Software Takes Command (International Texts in Critical Media Aesthetics)
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Software has replaced a diverse array of physical, mechanical, and electronic technologies used before 21st century to create, store, distribute and interact with cultural artifacts. It has become our interface to the world, to others, to our memory and our imagination - a universal language through which the world speaks, and a universal engine on which the world runs. What electricity and combustion engine were to the early 20th century, software is to the early 21st century. Offering the the first theoretical and historical account of software for media authoring and its effects on the practice and the very concept of 'media,' the author of The Language of New Media (2001) develops his own theory for this rapidly-growing, always-changing field.
What was the thinking and motivations of people who in the 1960 and 1970s created concepts and practical techniques that underlie contemporary media software such as Photoshop, Illustrator, Maya, Final Cut and After Effects? How do their interfaces and tools shape the visual aesthetics of contemporary media and design? What happens to the idea of a 'medium' after previously media-specific tools have been simulated and extended in software? Is it still meaningful to talk about different mediums at all? Lev Manovich answers these questions and supports his theoretical arguments by detailed analysis of key media applications such as Photoshop and After Effects, popular web services such as Google Earth, and the projects in motion graphics, interactive environments, graphic design and architecture. Software Takes Command is a must for all practicing designers and media artists and scholars concerned with contemporary media.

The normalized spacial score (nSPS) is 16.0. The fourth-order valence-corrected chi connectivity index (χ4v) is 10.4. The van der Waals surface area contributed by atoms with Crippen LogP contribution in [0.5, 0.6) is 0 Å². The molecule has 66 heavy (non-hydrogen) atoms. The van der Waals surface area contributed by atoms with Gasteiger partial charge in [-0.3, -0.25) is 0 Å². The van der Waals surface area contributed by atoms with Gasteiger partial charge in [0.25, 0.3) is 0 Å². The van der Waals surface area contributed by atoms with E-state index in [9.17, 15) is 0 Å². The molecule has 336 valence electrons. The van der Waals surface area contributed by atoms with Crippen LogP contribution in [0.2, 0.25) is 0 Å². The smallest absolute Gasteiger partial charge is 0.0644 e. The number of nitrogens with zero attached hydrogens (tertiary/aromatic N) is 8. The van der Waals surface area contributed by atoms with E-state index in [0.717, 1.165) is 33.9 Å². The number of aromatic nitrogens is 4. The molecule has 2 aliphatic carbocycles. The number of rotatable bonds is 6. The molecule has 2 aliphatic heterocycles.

GPS-enabled media capture devices and the addition of geo-tagging, geo-search, and mapping services to media sharing sites such as Flickr (added in 2006) and media management applications such as iPhoto (added in 2009) gradually made media “location aware.” Another example of a general concept that, through the efforts by many people, was gradually made to work with different media types—and thus became a “media-independent technique”— is information visualization (often abbreviated as
command involves “low-level” automation (since a computer automatically executes a sequence of steps of the algorithm behind the command). However, what it is important from the user’s point of view is the level of automation being offered in the command’s interface. Many software techniques that simulate physical tools share a fundamental property with these tools: they require a user to control them “manually.” The user has to micro-manage the tool, so to speak, directing it step-by-step to
the old vs. new), let us now test them against the Photoshop commands. Before starting, however, it is important to note once again that the two proposed schemes are intended to serve only as provisional categories. They provide one possible set of directions—an equivalent of North, South, West and East for a map where we can locate multiple operations of media design software. Like any first sketch, no matter how imprecise, this map is useful because now we have something to modify as we go
commands and techniques of media viewers, authoring software, animation, compositing, and editing software, game engine software, wiki software, and all other software “species.” While digital representation makes it possible for computers to work with images, text, 3D forms, sounds and other media types in principle, it is the software that determines what we can do with them. So while we are indeed “being digital,” the actual forms of this “being” come from software. Accepting the centrality
2006). 17 18 Hybridization 185 hybrid between photography and interfaces for space navigation, Street Views allows users to navigate through a space on a street level by clicking on the arrows superimposed on the panoramic photographs.20 Starting in 1991, Japanese media artist Masaki Fujihata created a series of projects called Field Studies.21 These projects place video recordings made in particular places within highly abstracted 3D virtual spaces representing these places. Fujihata